What do you think makes your company stand out? Can you share a story?
We are very unique in that we’re probably the only true national tenant rep firm that doesn’t represent landlords as well. We made a conscious decision early on to only focus on representing retailers as I find it’s an inherent conflict to one day be negotiating against a landlord and a day later you’re representing that same landlord. We’re also not just a real estate brokerage company as for most of our clients we effectively act as their real estate department on an outsourced basis.
Which tips would you recommend to your colleagues in your industry to help them to thrive and not “burn out”?
Don’t try and be a “jack of all trades, master of none”. Find an area of the real estate business that you like and be the best at it. For example, we have a broker with us who has a restaurant background and he decided to only focus on restaurant brokerage. In a short period of time, he’s now established himself as one of the premier restaurant brokers in the Northeast. You will achieve more success in the long run if you establish a niche for yourself and work on becoming an expert in that particular area rather than trying to take everything that comes your way.
None of us are able to achieve success without some help along the way. Is there a particular person who you are grateful towards who helped get you to where you are? Can you share a story?
There are many people in my life that I owe for my success and I’ve made an effort to show appreciation and personally thank them along the way but without question, my father is who I am most grateful to for my business acumen. At a very young age, he taught me the importance of relationships and remaining true to your word. He told me often that in business there are always going to people out there who don’t do things the “right way” because money is their only motivation. He stressed that a person’s name and reputation should be the most important thing in life — as he always told me “all you have in life is your name”. Whenever I asked him what he attributes most to his success in business he said — remember who you work for — meaning the client, or in his case, his customers.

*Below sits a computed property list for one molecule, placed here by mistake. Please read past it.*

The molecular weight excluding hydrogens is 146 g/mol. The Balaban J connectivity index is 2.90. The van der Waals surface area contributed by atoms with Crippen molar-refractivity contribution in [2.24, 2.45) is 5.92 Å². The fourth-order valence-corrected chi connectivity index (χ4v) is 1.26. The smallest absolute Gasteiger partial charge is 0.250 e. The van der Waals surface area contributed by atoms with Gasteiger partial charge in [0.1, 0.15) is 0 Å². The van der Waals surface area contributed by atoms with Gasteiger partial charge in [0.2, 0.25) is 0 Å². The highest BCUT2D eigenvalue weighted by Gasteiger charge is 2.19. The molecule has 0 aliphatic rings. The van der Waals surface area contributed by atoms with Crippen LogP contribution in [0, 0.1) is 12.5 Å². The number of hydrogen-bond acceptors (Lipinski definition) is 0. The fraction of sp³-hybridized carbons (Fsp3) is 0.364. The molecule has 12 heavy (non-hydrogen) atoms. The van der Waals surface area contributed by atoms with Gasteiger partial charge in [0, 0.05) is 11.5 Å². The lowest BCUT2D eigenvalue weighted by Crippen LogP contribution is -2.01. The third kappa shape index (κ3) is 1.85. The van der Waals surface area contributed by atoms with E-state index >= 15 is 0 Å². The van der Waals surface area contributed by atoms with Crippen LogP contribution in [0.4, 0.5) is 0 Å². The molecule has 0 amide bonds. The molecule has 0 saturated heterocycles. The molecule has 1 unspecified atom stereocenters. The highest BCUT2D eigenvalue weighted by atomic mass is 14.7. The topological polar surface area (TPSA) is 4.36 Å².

I recall a story as a child when I was working with my dad on a Saturday and one of his customers came in and was holding a bottle of shampoo that was almost empty. They complained to my father that the product was no good even though it appeared they had used most of it. There was no hesitation, my father took back the bottle, issued a full refund and apologized saying “pick any new shampoo you want free of charge”. I pulled my dad aside afterwards and said, “they used most of that bottle — why did you take it back”. He said, “I know there are going to be some crooked people out there who may beat me for a free shampoo every once in a while, but I feel good knowing that — nobody can ever walk out of my store saying I didn’t do the right thing”. I’ve taken that lesson with me in the way I treat my clients and I intentionally put my last name on my company, so I never forget that “all you have in life is your name”.
Are you working on any exciting projects now?
We’re constantly taking on new exciting tenant rep assignments, but I enjoy most when an existing retail client finds a way to re-invent themselves and stay relevant in today’s competitive retail environment. We’re in the process of helping the leading premium chocolate company in the US, Godiva, launch a new café’ concept that will help to elevate the brand and introduce a new product line to the American marketplace. Our first café’ will be opening this fall in New York City and we see the potential for a national roll-out over the next few years.
How have you used your success to bring goodness to the world?